Subtitling the inaudible?
Subjectivity in audiovisual translation
Subtitlers often leave certain portions of the audiovisual text untranslated, whether for reasons of lack of space/time, or by choice. It may thus seem paradoxical to focus on the opposite scenario: when the subtitler chooses to translate elements that are hardly perceptible, or even completely inaudible, to a native speaker watching the film. A recent British DVD edition of Une femme mariée (Jean-Luc Godard, 1964) provides several instances of such subtitling, which can be usefully compared with other translations of the film. Godard’s oeuvre is notoriously complex, mixing sound, image and text in elaborate ways. It often poses challenges to translators, arguably culminating in his Histoire(s) du cinéma (1989-1998): “As ‘unwatchable’ and as ‘unlistenable’ in many respects as Finnegans Wake is ‘unreadable’, the first two parts of Godard’s Histoire(s)… are also almost as hard to translate as the Joyce book.” (Jonathan Rosenbaum). This paper will therefore also draw examples from other films by Godard to shed a light on the choices made by the subtitler.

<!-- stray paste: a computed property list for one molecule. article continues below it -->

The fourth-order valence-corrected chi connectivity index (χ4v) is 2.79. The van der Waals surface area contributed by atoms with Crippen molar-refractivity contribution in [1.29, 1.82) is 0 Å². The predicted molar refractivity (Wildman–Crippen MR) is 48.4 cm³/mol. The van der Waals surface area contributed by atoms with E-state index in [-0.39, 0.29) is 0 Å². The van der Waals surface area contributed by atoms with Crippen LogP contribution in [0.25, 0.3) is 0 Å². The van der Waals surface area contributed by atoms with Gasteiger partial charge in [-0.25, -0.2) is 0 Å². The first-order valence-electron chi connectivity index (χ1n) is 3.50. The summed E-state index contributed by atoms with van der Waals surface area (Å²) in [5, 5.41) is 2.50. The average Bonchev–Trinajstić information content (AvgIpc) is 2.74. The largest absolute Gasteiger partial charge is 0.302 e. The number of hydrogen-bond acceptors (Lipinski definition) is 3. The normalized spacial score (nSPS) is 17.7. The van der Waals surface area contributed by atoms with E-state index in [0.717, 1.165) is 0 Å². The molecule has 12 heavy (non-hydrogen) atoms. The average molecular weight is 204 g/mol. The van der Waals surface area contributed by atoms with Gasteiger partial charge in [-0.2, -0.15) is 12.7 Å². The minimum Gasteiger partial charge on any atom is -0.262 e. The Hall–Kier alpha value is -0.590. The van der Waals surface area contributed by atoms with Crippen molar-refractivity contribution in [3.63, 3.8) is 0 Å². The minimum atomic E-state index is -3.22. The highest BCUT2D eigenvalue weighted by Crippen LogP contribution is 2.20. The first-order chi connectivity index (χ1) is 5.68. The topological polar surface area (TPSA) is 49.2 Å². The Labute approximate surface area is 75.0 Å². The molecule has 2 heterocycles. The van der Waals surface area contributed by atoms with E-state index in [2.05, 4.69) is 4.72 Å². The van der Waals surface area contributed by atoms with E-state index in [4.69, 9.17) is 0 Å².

Samuel BRÉAN has been a professional translator in the audiovisual field since 2002 (subtitling and voice over). He has translated numerous feature films, TV series and documentaries from English and German into French for DVDs, television channels and film festivals. He is a founding member of the French association of audiovisual translators, ATAA, created in 2006, and its current secretary.